Charles Stanton M.P.

102 years ago today a by-election was held in Merthyr to elect a new M.P. for the town to fill the vacancy left by the death of Keir Hardie on 26 September. The victor in that by-election was Charles Butt Stanton.

Charles Butt Stanton was born at Aberaman on 7 April 1873. After his education at Aberaman British School, he obtained his first job as a page boy in a Bridgend household, later returning home to work in a local colliery. An incident during the Hauliers’ Strike of 1893 brought him to public notice when it was alleged that he fired a gun during a clash between miners and the police. Arrested and tried, he was found guilty of possessing an unlicensed gun and sentenced to six months imprisonment. Prison did not cool his spirit and he played an active part in the South Wales miners’ strike of 1898.

Soon after the 1898 strike, Stanton went to London and found work as a docker, taking an active role in the London dock strike in the same year. He did not stay long in London but returned to Aberdare and was elected Miners’ Agent for Aberdare by a large majority in 1899, on the death of agent David Morgan (Dai o’r Nant). In this role he became involved in activities linked with the Cambrian Combine Strike of 1910, which led to the Tonypandy Riots.

During this first decade of the twentieth century, Stanton had not confined his activities to the South Wales Miners’ Federation. He became the first Secretary of the Aberdare Socialist Society in 1890 and was an active member of the Independent Labour Party, later serving as South Wales President.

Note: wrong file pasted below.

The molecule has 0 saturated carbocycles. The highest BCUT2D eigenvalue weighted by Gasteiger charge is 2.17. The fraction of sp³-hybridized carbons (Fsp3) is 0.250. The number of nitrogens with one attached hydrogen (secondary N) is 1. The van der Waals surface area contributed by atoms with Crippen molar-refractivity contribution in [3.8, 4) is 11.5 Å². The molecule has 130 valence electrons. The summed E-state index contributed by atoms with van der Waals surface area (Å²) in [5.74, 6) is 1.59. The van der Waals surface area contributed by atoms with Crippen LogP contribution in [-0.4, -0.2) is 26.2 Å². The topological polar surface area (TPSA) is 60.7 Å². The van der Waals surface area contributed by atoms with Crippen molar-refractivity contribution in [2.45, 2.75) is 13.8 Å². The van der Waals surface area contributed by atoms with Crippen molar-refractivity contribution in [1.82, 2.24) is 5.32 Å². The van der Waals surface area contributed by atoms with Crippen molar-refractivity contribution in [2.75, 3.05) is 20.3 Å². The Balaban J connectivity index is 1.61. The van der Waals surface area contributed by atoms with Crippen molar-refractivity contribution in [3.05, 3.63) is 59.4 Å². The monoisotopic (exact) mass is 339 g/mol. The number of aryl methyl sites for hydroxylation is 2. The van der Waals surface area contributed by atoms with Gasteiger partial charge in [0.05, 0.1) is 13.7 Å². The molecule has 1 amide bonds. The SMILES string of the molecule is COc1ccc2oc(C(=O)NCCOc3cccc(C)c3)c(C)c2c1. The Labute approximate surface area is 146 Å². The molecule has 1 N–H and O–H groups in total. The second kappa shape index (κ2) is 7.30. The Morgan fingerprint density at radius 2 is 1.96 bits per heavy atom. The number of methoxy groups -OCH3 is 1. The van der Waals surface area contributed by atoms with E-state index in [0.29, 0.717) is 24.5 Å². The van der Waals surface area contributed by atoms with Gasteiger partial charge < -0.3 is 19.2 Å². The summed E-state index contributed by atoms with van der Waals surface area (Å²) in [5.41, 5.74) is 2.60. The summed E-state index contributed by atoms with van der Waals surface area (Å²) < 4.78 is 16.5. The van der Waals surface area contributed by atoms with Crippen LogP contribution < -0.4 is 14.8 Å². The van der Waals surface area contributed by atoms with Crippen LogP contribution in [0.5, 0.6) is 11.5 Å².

In 1904 he was elected to the Aberdare Urban District Council as a member for the Aberaman Ward. A militant, he was critical of the more moderate approach adopted by the local Labour MP, Keir Hardie. When Britain entered the First World War, Stanton became a strong supporter of the national war effort, and publicly opposed Keir Hardie’s stance opposed to the war.

Hardie’s death, on 26 September 1915, a year after the outbreak of the war, caused a vacancy in one of the two Merthyr Tydfil parliamentary seats. The by-election to fill the vacancy was called for 25 November 1915.

The official Labour choice to succeed Keir Hardie was James Winstone (1863–1921). Winstone was a leader of the miners’ union – a miner’s agent since 1906, he had served as Vice-President of the South Wales Miners Federation since 1912, and had recently been elected President of the South Wales Federation. He had also been a County Councillor in Monmouthshire since 1906, and was a former chairman of the Urban District Councils of both Risca and Abersychan.

In the four by-elections held in Wales since the outbreak of war, the candidate of the former member’s party had been returned unopposed, in accordance with an electoral truce agreed between the parties. It was assumed therefore that the Labour Party candidate to succeed Keir Hardie would also be returned unopposed.

Stanton announced that he would stand against Winstone on a patriotic, win-the-war platform. Stanton’s campaign focused its attack on the Independent Labour Party. Stanton presented himself as a ‘National’ candidate – “… standing on a National platform, and respecting, as I am, the political truce, I am considering not only the opinion of Labour men but of all sections of the community. And hence I do not hesitate to say that my candidature is national in the truest sense of the term. Surely, it is obvious that the success of Mr. Winstone, which is unthinkable, would be a message of discouragement to our soldiers in the field …”

Stanton won the vacant seat with a majority of over 4,000 votes.

After the two-member Merthyr Tydfil seat was divided into two single member seats, Stanton focused on the Aberdare division, which he won at the 1918 general election. In Merthyr the new set was won by Sir Edgar Rees Jones.

Stanton again fought the Aberdare division at the general election of November 1922, this time as a Lloyd George National Liberal candidate. He was defeated by the Labour candidate, George Hall. In 1928 Stanton joined the Liberal Party.

Following his retirement from politics he settled at Hampstead, where he took over an old inn. Charles Butt Stanton died in London on 6 December 1946, survived by his widow, Alice and son Frank. His funeral was held at Golders Green Crematorium on 10 December.